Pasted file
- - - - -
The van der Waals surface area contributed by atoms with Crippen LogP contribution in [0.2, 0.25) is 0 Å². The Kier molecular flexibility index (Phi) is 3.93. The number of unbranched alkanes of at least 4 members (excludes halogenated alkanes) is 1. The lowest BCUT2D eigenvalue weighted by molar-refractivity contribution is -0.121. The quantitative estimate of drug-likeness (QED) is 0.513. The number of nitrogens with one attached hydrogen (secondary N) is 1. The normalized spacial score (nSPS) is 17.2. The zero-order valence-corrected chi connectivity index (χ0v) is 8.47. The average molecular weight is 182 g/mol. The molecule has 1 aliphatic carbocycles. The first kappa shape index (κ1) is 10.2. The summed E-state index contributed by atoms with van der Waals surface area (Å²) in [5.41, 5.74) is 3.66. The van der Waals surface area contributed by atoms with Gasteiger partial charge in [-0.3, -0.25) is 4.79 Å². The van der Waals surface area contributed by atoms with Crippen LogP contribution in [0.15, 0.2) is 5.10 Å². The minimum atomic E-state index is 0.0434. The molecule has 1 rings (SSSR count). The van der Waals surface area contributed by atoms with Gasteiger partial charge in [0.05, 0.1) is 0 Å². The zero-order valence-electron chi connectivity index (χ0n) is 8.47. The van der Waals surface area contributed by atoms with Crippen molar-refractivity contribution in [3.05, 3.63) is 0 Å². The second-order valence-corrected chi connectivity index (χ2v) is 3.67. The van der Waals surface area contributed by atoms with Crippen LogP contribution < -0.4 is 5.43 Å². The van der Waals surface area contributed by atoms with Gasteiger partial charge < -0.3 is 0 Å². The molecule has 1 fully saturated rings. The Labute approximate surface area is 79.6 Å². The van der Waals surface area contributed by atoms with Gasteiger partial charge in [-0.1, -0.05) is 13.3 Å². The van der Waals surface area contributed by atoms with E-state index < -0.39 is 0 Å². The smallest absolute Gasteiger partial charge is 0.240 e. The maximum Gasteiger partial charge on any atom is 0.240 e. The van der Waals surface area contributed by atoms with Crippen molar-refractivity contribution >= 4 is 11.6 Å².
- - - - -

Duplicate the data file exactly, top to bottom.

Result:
The van der Waals surface area contributed by atoms with Crippen LogP contribution in [0.2, 0.25) is 0 Å². The Kier molecular flexibility index (Phi) is 3.93. The number of unbranched alkanes of at least 4 members (excludes halogenated alkanes) is 1. The lowest BCUT2D eigenvalue weighted by molar-refractivity contribution is -0.121. The quantitative estimate of drug-likeness (QED) is 0.513. The number of nitrogens with one attached hydrogen (secondary N) is 1. The normalized spacial score (nSPS) is 17.2. The zero-order valence-corrected chi connectivity index (χ0v) is 8.47. The average molecular weight is 182 g/mol. The molecule has 1 aliphatic carbocycles. The first kappa shape index (κ1) is 10.2. The summed E-state index contributed by atoms with van der Waals surface area (Å²) in [5.41, 5.74) is 3.66. The van der Waals surface area contributed by atoms with Gasteiger partial charge in [-0.3, -0.25) is 4.79 Å². The van der Waals surface area contributed by atoms with Crippen LogP contribution in [0.15, 0.2) is 5.10 Å². The minimum atomic E-state index is 0.0434. The molecule has 1 rings (SSSR count). The van der Waals surface area contributed by atoms with Gasteiger partial charge in [0.05, 0.1) is 0 Å². The zero-order valence-electron chi connectivity index (χ0n) is 8.47. The van der Waals surface area contributed by atoms with Crippen molar-refractivity contribution in [3.05, 3.63) is 0 Å². The second-order valence-corrected chi connectivity index (χ2v) is 3.67. The van der Waals surface area contributed by atoms with Crippen LogP contribution < -0.4 is 5.43 Å². The van der Waals surface area contributed by atoms with Gasteiger partial charge < -0.3 is 0 Å². The molecule has 1 fully saturated rings. The Labute approximate surface area is 79.6 Å². The van der Waals surface area contributed by atoms with Gasteiger partial charge in [-0.1, -0.05) is 13.3 Å². The van der Waals surface area contributed by atoms with E-state index < -0.39 is 0 Å². The smallest absolute Gasteiger partial charge is 0.240 e. The maximum Gasteiger partial charge on any atom is 0.240 e. The van der Waals surface area contributed by atoms with Crippen molar-refractivity contribution >= 4 is 11.6 Å².